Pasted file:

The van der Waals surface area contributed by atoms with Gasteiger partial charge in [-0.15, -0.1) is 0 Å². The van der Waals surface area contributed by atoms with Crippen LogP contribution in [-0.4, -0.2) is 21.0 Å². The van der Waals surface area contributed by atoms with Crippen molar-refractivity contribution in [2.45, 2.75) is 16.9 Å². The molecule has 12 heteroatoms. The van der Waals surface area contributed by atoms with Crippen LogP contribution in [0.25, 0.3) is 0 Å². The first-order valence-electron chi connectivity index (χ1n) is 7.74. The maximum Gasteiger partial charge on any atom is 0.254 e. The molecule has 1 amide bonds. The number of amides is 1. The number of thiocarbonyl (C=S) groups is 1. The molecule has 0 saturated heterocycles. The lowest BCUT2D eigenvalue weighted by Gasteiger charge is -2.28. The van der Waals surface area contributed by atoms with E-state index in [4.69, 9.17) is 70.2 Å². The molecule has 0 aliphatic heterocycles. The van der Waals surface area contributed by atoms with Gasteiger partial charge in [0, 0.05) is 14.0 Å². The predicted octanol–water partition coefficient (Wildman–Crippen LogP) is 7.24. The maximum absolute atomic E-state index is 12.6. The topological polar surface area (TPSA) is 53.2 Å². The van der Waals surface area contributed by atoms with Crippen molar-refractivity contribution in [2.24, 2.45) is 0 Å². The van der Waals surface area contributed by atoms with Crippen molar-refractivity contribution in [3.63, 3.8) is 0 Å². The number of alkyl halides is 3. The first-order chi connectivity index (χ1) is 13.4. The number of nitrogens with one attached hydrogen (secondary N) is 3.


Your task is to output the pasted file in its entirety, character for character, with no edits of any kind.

The van der Waals surface area contributed by atoms with Gasteiger partial charge in [-0.15, -0.1) is 0 Å². The van der Waals surface area contributed by atoms with Crippen LogP contribution in [-0.4, -0.2) is 21.0 Å². The van der Waals surface area contributed by atoms with Crippen molar-refractivity contribution in [2.45, 2.75) is 16.9 Å². The molecule has 12 heteroatoms. The van der Waals surface area contributed by atoms with Crippen LogP contribution in [0.25, 0.3) is 0 Å². The first-order valence-electron chi connectivity index (χ1n) is 7.74. The maximum Gasteiger partial charge on any atom is 0.254 e. The molecule has 1 amide bonds. The number of amides is 1. The number of thiocarbonyl (C=S) groups is 1. The molecule has 0 saturated heterocycles. The lowest BCUT2D eigenvalue weighted by Gasteiger charge is -2.28. The van der Waals surface area contributed by atoms with E-state index in [4.69, 9.17) is 70.2 Å². The molecule has 0 aliphatic heterocycles. The van der Waals surface area contributed by atoms with Gasteiger partial charge in [0, 0.05) is 14.0 Å². The predicted octanol–water partition coefficient (Wildman–Crippen LogP) is 7.24. The maximum absolute atomic E-state index is 12.6. The topological polar surface area (TPSA) is 53.2 Å². The van der Waals surface area contributed by atoms with Crippen molar-refractivity contribution in [2.24, 2.45) is 0 Å². The van der Waals surface area contributed by atoms with Crippen molar-refractivity contribution in [3.63, 3.8) is 0 Å². The number of alkyl halides is 3. The first-order chi connectivity index (χ1) is 13.4. The number of nitrogens with one attached hydrogen (secondary N) is 3.